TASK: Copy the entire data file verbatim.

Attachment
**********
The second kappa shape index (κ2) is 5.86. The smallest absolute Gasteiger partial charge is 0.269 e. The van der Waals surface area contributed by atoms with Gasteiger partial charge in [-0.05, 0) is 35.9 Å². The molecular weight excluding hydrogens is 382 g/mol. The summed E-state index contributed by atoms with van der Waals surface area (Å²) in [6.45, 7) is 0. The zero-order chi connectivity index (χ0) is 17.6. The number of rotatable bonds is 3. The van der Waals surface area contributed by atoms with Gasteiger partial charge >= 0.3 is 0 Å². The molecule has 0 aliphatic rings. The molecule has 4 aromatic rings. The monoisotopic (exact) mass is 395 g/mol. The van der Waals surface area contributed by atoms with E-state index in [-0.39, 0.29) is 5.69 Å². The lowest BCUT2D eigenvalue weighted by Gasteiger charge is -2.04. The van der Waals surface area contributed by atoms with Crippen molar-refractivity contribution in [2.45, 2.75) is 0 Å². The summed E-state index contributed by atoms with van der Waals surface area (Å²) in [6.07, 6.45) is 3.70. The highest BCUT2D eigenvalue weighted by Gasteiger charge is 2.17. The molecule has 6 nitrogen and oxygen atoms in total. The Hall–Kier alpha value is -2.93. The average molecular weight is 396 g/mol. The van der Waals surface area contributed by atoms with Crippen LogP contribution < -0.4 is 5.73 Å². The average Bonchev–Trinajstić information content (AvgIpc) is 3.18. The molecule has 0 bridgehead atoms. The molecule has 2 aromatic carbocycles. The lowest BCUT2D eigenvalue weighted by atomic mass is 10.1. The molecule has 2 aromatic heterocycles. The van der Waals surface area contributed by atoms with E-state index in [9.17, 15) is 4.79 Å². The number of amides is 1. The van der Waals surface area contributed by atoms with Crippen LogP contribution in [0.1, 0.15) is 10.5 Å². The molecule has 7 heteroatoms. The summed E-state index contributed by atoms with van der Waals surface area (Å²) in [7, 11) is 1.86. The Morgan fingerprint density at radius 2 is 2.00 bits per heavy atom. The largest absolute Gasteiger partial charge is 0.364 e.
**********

The second kappa shape index (κ2) is 5.86. The smallest absolute Gasteiger partial charge is 0.269 e. The van der Waals surface area contributed by atoms with Gasteiger partial charge in [-0.05, 0) is 35.9 Å². The molecular weight excluding hydrogens is 382 g/mol. The summed E-state index contributed by atoms with van der Waals surface area (Å²) in [6.45, 7) is 0. The zero-order chi connectivity index (χ0) is 17.6. The number of rotatable bonds is 3. The van der Waals surface area contributed by atoms with Gasteiger partial charge >= 0.3 is 0 Å². The molecule has 0 aliphatic rings. The molecule has 4 aromatic rings. The monoisotopic (exact) mass is 395 g/mol. The van der Waals surface area contributed by atoms with E-state index in [-0.39, 0.29) is 5.69 Å². The lowest BCUT2D eigenvalue weighted by Gasteiger charge is -2.04. The van der Waals surface area contributed by atoms with Crippen molar-refractivity contribution in [2.45, 2.75) is 0 Å². The summed E-state index contributed by atoms with van der Waals surface area (Å²) in [6.07, 6.45) is 3.70. The highest BCUT2D eigenvalue weighted by Gasteiger charge is 2.17. The molecule has 6 nitrogen and oxygen atoms in total. The Hall–Kier alpha value is -2.93. The average molecular weight is 396 g/mol. The van der Waals surface area contributed by atoms with Crippen LogP contribution < -0.4 is 5.73 Å². The average Bonchev–Trinajstić information content (AvgIpc) is 3.18. The molecule has 0 bridgehead atoms. The molecule has 2 aromatic carbocycles. The lowest BCUT2D eigenvalue weighted by atomic mass is 10.1. The molecule has 2 aromatic heterocycles. The van der Waals surface area contributed by atoms with E-state index in [9.17, 15) is 4.79 Å². The number of amides is 1. The van der Waals surface area contributed by atoms with Crippen LogP contribution in [0.1, 0.15) is 10.5 Å². The molecule has 7 heteroatoms. The summed E-state index contributed by atoms with van der Waals surface area (Å²) in [7, 11) is 1.86. The Morgan fingerprint density at radius 2 is 2.00 bits per heavy atom. The largest absolute Gasteiger partial charge is 0.364 e.